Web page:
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Detect and Confirm an Outbreak FETP Foodborne Outbreak Investigation, 2 June David T. Dennis, MD, MPH Medical Epidemiologist US Centers Disease Control.

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Presentation on theme: "Detect and Confirm an Outbreak FETP Foodborne Outbreak Investigation, 2 June David T. Dennis, MD, MPH Medical Epidemiologist US Centers Disease Control."— Presentation transcript:

1 Detect and Confirm an Outbreak FETP Foodborne Outbreak Investigation, 2 June David T. Dennis, MD, MPH Medical Epidemiologist US Centers Disease Control and Prevention (CDC)

2 Detecting an Outbreak What is an Outbreak? –Occurrence cases of illness in a community or region exceeding the expected

3 Steps in Determining Outbreak 1.Detect unusual disease occurrence 2.Apply case definition 3.Validate and count cases –Time, place, person 4.Compare with baseline

4 Salmonellosis in passengers on a flight from London to the United States 12PM 12AM March 13March 14 Onset (3-hour periods)

5 Legionnaires' Disease By date of onset, Philadelphia, JulyAugust

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7 Is a Peak in Cases Enough? Seasonality Surveillance artifact –Change in case definition –New laboratory test –Errors –Heightened sensitivity

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9 Mortality surveillance

10 A/H1N1: percent positive by region and month,

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12 Number cases SVP by month

13 Sources of Information on Illness Events Event-based (ad hc) Reporting –Physicians, nurses private settings –Hospitals, clinics (ICNs, Epis) –Schools, workplaces, camps –Medical laboratories –Rumors, news, concerned citizens Surveillance –Reportable diseases surveillance –Special surveillance systems Laboratory Epidemiologic

14 Surveillance Systematic collection, analysis, interpretation and dissemination of information for use in public health action

15 Appendix 1: List of 26 dangerous infectious diseases demonstrating to epidemic potential to be reported in the national surveillance system (Data sources: Decision No. 4880/2002/QD-BYT signed by Minister of Health) Note: Outbreak of any diseases must be reported immediately. Nationally Reportable Diseases, Vietnam 26 routinely, 9 immediately reportable dangerous diseases 7 related to food and waterborne agents –cholera –typhoid and paratyphoid –bacillary dysentery –amoebic dysentery –diarrhea –dysentery syndrome –Hepatitis A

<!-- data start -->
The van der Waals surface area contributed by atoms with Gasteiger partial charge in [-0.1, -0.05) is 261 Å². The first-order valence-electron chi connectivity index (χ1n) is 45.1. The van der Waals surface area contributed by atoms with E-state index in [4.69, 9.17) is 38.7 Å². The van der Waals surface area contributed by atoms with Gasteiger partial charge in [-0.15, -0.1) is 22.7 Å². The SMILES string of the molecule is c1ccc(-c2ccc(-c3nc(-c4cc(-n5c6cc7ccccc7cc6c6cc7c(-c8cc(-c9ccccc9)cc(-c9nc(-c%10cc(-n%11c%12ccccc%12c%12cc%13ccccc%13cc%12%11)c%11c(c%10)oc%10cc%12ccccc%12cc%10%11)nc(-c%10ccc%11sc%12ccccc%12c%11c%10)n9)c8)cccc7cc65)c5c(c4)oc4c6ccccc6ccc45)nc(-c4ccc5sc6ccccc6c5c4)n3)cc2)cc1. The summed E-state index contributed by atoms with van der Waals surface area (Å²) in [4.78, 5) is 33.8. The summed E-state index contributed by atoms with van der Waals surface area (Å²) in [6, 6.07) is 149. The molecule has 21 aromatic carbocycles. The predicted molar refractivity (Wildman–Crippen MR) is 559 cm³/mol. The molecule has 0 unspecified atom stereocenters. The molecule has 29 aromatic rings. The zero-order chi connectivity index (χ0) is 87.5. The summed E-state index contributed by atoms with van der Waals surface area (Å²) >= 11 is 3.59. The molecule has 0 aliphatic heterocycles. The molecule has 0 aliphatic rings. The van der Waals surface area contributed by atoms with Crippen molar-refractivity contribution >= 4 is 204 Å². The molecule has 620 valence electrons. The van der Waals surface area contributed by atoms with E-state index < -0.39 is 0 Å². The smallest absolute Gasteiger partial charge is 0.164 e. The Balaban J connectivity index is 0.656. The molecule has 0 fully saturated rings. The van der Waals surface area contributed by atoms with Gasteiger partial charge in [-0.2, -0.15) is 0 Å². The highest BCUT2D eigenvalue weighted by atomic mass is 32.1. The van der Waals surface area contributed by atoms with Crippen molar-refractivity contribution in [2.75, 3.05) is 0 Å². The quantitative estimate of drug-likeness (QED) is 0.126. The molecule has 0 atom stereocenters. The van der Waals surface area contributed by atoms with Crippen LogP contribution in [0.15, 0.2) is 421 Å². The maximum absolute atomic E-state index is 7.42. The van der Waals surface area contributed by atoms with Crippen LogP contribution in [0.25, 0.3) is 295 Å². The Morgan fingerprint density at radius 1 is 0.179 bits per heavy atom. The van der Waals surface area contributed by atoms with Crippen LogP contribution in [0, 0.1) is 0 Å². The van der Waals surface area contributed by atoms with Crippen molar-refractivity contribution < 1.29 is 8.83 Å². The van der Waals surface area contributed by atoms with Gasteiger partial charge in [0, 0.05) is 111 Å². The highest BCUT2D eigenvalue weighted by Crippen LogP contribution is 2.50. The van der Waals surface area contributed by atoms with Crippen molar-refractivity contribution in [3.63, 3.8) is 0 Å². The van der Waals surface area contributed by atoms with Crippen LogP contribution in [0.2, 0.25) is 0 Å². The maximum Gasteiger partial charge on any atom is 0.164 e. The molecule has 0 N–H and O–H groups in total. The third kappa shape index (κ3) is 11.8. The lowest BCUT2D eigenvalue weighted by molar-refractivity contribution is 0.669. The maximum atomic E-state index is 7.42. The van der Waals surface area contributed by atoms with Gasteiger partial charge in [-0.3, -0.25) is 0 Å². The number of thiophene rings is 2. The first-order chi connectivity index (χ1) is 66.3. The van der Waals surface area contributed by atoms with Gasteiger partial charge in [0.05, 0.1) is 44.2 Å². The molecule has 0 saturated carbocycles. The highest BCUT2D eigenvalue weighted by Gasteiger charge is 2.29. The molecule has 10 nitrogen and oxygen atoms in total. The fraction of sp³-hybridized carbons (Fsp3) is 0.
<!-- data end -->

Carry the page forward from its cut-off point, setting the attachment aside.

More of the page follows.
16 Causes of Food-borne Outbreaks Preformed toxins –Bacillus cereus (1-6 hrs; N, V, cramps; rice) –Staph. Aureus (1-6hrs; N,V, D; ham, pastries; salads) –C. botulinum (12-36hrs; N,V,D, paralysis; home canned foods under anaerobic conditions) –Shellfish (algae) toxins (3-24hr) –Fish toxins (3-6 hr) –Mushroom toxins (early and late onset)

17 Causes of Food-borne Outbreaks In Vivo formed toxins –B. cereus (6-18hrs; D, abdominal pain) –C. botulinum (weakness, “floppy baby”) –C. perfringens (8-16hrs; D, abdominal pain) –E. coli (ETEC) (1-3days; D, abdominal pain) –E. coli (STEC) (3-8days; D, abdominal pain) –V. cholerae (1-3days; W-D, V, cramps, dehyd)

18 Causes of Food-borne Outbreaks Bacterial Tissue Invasion –Salmonella, non-typhi (12-120hrs; F,C,WD, N,V, F; eggs, meat, dairy) –S. typhi (systemic, F, abdominal pain, constipation; toxicity, perforation) –Shigella spp (1-2days; F,V,AC,WD, BD)

19 Causes of Food-borne Outbreaks Viruses –Hepatitis A (15-50days; F, fatigue, jaundice) –Noroviruses (24-48hrs; N, AP, V, D, F) Parasites –Amebiasis –Giardiasis –Cryptosporidiosis –Liver and lung flukes

20 Confirming Outbreaks and Cause: Example #1 New Hampshire State Epidemiology Office –Ad hoc telephone report by local hospital emergency room physician 3 cases acute abdominal cramps and diarrhea in children, no fever Sudden onset School-aged children Neighbors Onset late afternoon, after return from school Suspect school cafeteria –Investigative findings –Cause and source –Control and Prevention

21 Confirming Outbreaks and Cause: Example #2 New Hampshire State Epidemiology Office –Ad hoc reports local physicians and hospital cases with fever, cramps, diarrhea, some NV –Cases scattered throughout state, adults, secondary cases –All attended the same convention 2-7 days earlier –Cohort study identified salad prepared with raw egg dressing, high attack rate –Eggs from one farm, Salmonella enteriditis, test positive

22 Confirming Outbreaks and Cause: Example #3 New Hampshire State Epidemiology Office –Ad hoc report from local hospital emergency room –6 adults, tingling around mouth, tingling skin, itching hives, HA, rapid heart beat –Symptoms began while sharing a meal of bluefish at restaurant –Recovered remains of fish from outdoor garbage dump –Laboratory positive histamine poisoning.

23 Confirming Outbreaks and Cause: Example #4 Pennsylvania State Epidemiology Office –Notified by University of Pennsylvania student health clinic of hundreds of cases of “Green Death” –Acute onset of vomiting, abdominal pain, diarrhea in hundreds of students who attended football game in stadium 1-2 days before –Investigation revealed probably > 2 thousand cases, football team not involved, soft drinks implicated by case-control study –Team had own ice-machine; ice for drinks from well source next to a flooded stream in farming area; well found to be fecally contaminated –Is ice food or water?

24 Confirming Outbreaks and Cause: Example #5 Pennsylvania State Epidemiology Office –Ad hoc call from local hospital emergency room –18 persons seen with acute onset N,V, D, no fever –All had a history of eating pizza at restaurant A or home delivery –Case-control study multiple food items revealed mushrooms –Staph aureus toxin found in canned mushrooms from China; FDA investigation at factory in China identified problem in can washing at time of lid sealing

25 Thank You!


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